Comparison test: 17 hp motorcycles


Comparison test, Honda CB Two Fifty, Honda CMX 250 Rebel, Kawasaki Estrella 250, Yamaha XV 250

17 hp motorcycles

Because of the sports boom and chopper wave: The small 250s with 17 hp are currently experiencing a real flood.

He’s gone: the motorcyclist, the one and only. Not enough with the fact that he comes along more and more often as a driver, developed into an enduro rider or athlete, no, he also hides in a highly differentiated performance society. As if there was still need for proof, the quarter liter with 17 hp are now establishing themselves at the lower end of the market, where nothing was going on for a long time. “17 PS”, scorn questioning undertones by those who set the tone above. The little ones sell really well and often cause their importers less worries than super burners with 100 horses, which can stand like lead because of the wrong color.

Suzuki had played the last of the Mohicans for many years in the class in which German greats such as NSU, BMW or DKW once clashed. A small margin was picked from the contingent of the GN 250, which is currently becoming a status symbol in China, and offered it to the local price-conscious public. Then Kawasaki’s character bike Estrella 250 and Yamaha’s XV 250 brought a fresher consumer wind to the class, and meanwhile market research from Yamaha importer Mitsui found that people often pick up small ones for practical reasons. Keywords: weight, handling, costs. “In addition,” says press spokesman Karlheinz Vetter, “an above-average number of women use the XV 250, and many customers are over 40.” So a clientele that hardly succumbs to the charms of super athletes or hard enduro bikes, but is so numerous and affluent that now also Honda – with two straight wins – would like to win.

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Comparison test: 17 hp motorcycles

Comparison test
17 hp motorcycles

Kawasaki Estrella with its pretty single-cylinder engine, and the quite full-grown smallest Virago, the XV 250. Of course with V-twin-cylinder, but unlike the other Yamaha choppers with chain instead of cardan to the rear wheel.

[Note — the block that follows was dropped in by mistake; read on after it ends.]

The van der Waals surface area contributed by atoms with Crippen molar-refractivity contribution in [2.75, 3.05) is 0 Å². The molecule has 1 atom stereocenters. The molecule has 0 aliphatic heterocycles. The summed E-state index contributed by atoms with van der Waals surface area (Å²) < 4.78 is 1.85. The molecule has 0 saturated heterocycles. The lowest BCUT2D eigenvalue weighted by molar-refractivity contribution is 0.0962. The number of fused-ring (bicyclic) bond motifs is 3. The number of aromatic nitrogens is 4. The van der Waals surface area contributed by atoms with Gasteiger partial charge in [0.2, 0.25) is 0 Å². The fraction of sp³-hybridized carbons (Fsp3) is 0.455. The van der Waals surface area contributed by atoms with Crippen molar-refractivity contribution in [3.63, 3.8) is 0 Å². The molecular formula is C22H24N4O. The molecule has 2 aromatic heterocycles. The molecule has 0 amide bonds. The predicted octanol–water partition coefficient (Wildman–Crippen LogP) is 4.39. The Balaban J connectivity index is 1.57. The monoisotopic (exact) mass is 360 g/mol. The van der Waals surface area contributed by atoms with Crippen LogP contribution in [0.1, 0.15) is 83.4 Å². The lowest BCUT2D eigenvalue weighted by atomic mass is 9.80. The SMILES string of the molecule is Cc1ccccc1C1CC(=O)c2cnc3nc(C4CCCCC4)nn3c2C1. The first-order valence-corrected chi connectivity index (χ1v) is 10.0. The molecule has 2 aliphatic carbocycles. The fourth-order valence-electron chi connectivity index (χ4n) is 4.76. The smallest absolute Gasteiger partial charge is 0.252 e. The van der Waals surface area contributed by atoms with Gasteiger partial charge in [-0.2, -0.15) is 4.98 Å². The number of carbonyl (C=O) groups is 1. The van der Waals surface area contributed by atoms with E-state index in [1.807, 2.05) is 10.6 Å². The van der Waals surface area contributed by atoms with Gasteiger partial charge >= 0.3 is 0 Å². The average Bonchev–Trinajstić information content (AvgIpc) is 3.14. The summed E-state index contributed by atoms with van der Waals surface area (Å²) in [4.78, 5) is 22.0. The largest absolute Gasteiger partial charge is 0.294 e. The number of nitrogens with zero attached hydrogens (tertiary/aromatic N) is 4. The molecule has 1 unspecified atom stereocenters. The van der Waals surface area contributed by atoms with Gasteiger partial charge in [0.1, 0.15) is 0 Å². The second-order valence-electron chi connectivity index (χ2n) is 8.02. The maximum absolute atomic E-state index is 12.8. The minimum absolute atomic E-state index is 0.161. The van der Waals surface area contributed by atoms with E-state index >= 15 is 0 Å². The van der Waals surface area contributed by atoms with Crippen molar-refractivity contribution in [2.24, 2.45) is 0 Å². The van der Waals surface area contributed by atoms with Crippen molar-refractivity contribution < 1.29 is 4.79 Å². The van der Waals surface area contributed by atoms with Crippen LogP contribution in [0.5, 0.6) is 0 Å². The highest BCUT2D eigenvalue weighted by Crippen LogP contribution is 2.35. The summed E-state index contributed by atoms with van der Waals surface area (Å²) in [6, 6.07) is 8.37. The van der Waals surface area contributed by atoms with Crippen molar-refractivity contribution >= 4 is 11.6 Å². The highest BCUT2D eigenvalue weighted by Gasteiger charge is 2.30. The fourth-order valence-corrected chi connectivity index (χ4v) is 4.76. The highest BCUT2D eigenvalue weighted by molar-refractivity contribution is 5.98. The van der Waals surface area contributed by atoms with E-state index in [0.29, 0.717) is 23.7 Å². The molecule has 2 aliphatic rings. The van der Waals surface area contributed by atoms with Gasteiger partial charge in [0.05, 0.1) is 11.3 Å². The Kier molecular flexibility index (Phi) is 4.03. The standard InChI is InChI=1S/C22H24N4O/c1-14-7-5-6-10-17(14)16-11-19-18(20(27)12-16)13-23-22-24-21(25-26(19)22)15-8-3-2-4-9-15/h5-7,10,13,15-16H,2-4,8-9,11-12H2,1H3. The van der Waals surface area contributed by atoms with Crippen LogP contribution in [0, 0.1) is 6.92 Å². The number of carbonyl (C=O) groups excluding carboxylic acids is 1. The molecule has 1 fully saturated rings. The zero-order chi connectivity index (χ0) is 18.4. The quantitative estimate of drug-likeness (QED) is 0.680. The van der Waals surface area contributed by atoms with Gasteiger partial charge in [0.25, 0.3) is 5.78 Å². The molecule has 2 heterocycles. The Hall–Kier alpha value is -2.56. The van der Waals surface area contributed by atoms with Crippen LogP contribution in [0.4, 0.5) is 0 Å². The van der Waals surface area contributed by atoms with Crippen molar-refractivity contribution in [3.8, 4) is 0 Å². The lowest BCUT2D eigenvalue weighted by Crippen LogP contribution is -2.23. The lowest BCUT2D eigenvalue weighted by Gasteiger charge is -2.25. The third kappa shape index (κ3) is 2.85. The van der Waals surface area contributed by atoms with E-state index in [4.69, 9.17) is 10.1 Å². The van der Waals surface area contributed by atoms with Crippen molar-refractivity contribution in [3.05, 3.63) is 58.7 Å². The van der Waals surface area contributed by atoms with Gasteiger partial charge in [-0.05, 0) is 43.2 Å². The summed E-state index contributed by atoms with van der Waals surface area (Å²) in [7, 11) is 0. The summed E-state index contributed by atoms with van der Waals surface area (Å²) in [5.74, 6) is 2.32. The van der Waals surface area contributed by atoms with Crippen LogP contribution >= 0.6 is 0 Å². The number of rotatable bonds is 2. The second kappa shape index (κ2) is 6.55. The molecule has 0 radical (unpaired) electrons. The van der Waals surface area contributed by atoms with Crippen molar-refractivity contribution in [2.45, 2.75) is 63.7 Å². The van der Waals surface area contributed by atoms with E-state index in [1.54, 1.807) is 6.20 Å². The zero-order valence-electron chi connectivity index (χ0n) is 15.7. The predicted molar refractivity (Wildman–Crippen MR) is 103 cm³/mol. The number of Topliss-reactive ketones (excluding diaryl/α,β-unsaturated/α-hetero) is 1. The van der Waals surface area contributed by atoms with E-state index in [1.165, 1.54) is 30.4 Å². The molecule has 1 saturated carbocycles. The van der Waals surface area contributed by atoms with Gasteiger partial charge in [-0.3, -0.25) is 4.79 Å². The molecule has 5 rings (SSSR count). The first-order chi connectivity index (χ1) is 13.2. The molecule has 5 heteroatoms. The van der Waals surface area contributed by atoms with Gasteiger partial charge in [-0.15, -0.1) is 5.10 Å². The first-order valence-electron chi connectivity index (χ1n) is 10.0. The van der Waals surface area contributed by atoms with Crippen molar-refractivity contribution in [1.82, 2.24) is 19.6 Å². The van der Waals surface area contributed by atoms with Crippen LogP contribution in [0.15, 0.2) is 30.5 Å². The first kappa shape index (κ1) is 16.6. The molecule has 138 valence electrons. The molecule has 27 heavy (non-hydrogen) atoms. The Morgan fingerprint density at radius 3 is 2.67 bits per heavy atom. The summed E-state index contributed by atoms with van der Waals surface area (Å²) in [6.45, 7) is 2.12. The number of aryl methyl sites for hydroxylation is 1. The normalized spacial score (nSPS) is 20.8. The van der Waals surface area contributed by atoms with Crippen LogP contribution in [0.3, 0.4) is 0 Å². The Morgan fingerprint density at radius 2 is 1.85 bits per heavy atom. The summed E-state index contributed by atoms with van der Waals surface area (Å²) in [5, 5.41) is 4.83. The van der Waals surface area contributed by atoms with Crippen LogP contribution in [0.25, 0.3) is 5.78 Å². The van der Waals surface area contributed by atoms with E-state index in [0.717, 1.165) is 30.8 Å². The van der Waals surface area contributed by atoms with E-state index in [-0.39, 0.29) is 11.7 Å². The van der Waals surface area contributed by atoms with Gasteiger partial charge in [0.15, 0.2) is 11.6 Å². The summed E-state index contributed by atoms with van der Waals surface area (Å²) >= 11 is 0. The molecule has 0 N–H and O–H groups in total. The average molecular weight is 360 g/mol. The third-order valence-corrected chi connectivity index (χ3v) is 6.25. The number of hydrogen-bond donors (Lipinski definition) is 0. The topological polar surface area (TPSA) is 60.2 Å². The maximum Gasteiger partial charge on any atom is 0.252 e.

However: When it comes to classifications, the little ones don’t take it too seriously. For example, only the XV keeps what chopper optics and antler handle promises. It alone is expansive enough to allow adults to enjoy freedom. Including the really big ones. It alone has an engine that conveys that minimum of sovereignty that freedom simply demands. The fifth simply stays longer than the competition, be it through town or (small) inclines. In certain speed ranges, the Viertele produces – who would have expected that – even good vibrations.

And the Honda? To cut a long story short: it is too small, the seating position is far too uncomfortable for people taller than 175 centimeters, and its engine is too nervous. Chopper eligibility failed. The small two-valve engine, known in this country in an early and pre-form since the 1970s from the CM 185, definitely has its strengths. They also come out big in the CB Two-Fifty: Even at low speeds, it hangs neatly on the gas and turns extremely willingly beyond the rated speed. The fact that it can be shifted easily and precisely, that it works quietly and in a civilized manner is almost self-evident in a Honda engine.

That leaves the only single in comparison. First of all, it gets the beauty prize, because of the timing chain slot that is wonderfully integrated into the cooling fins and the external oil riser pipe to the cylinder head. Then follows a small rebuke because he still has his choke lever on the carburetor. Finally, the sober assessment that this long-stroke engine was not a miracle of pulling and turning, but a good, only moderately vibrating unit, which, thanks to cleverly selected gear ratios, achieved an unexpected partial success on the test section. Yes, the single escapes the twins both in the sprint and at top speed.